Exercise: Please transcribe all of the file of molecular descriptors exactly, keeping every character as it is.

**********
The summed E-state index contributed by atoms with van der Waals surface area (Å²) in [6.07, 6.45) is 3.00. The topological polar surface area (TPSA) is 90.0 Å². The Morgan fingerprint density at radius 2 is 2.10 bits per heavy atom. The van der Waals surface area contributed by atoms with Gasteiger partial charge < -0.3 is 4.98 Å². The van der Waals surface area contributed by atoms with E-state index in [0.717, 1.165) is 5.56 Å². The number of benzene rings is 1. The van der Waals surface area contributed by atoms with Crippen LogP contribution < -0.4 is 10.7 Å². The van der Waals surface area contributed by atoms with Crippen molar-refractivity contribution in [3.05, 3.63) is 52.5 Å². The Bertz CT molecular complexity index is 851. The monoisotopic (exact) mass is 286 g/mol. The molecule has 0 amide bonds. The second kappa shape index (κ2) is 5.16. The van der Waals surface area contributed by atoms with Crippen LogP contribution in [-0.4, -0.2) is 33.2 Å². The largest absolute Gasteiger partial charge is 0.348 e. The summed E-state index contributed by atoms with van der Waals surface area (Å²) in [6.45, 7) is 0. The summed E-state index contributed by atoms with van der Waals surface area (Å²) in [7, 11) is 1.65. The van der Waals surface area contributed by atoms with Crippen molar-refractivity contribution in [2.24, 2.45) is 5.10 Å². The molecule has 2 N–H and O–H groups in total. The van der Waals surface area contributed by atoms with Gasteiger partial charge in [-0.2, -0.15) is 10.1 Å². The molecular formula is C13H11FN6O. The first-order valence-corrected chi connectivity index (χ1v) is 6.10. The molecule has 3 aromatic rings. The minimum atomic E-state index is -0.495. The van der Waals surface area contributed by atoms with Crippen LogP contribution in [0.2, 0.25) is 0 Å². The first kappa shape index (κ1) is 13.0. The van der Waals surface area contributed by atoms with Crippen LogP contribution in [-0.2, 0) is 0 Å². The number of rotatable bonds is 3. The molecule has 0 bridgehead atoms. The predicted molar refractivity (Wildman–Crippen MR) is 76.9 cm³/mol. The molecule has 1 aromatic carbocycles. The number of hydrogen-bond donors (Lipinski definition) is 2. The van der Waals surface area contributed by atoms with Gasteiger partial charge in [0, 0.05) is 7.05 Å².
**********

The summed E-state index contributed by atoms with van der Waals surface area (Å²) in [6.07, 6.45) is 3.00. The topological polar surface area (TPSA) is 90.0 Å². The Morgan fingerprint density at radius 2 is 2.10 bits per heavy atom. The van der Waals surface area contributed by atoms with Gasteiger partial charge < -0.3 is 4.98 Å². The van der Waals surface area contributed by atoms with E-state index in [0.717, 1.165) is 5.56 Å². The number of benzene rings is 1. The van der Waals surface area contributed by atoms with Crippen LogP contribution < -0.4 is 10.7 Å². The van der Waals surface area contributed by atoms with Crippen molar-refractivity contribution in [3.05, 3.63) is 52.5 Å². The Bertz CT molecular complexity index is 851. The monoisotopic (exact) mass is 286 g/mol. The molecule has 0 amide bonds. The second kappa shape index (κ2) is 5.16. The van der Waals surface area contributed by atoms with Crippen LogP contribution in [-0.4, -0.2) is 33.2 Å². The largest absolute Gasteiger partial charge is 0.348 e. The summed E-state index contributed by atoms with van der Waals surface area (Å²) in [6.45, 7) is 0. The summed E-state index contributed by atoms with van der Waals surface area (Å²) in [7, 11) is 1.65. The van der Waals surface area contributed by atoms with Crippen molar-refractivity contribution in [2.24, 2.45) is 5.10 Å². The molecule has 2 N–H and O–H groups in total. The van der Waals surface area contributed by atoms with Gasteiger partial charge in [-0.2, -0.15) is 10.1 Å². The molecular formula is C13H11FN6O. The first-order valence-corrected chi connectivity index (χ1v) is 6.10. The molecule has 3 aromatic rings. The minimum atomic E-state index is -0.495. The van der Waals surface area contributed by atoms with Crippen LogP contribution in [0.2, 0.25) is 0 Å². The first kappa shape index (κ1) is 13.0. The van der Waals surface area contributed by atoms with Crippen LogP contribution in [-0.2, 0) is 0 Å². The number of rotatable bonds is 3. The molecule has 0 bridgehead atoms. The predicted molar refractivity (Wildman–Crippen MR) is 76.9 cm³/mol. The molecule has 1 aromatic carbocycles. The number of hydrogen-bond donors (Lipinski definition) is 2. The van der Waals surface area contributed by atoms with Gasteiger partial charge in [0, 0.05) is 7.05 Å².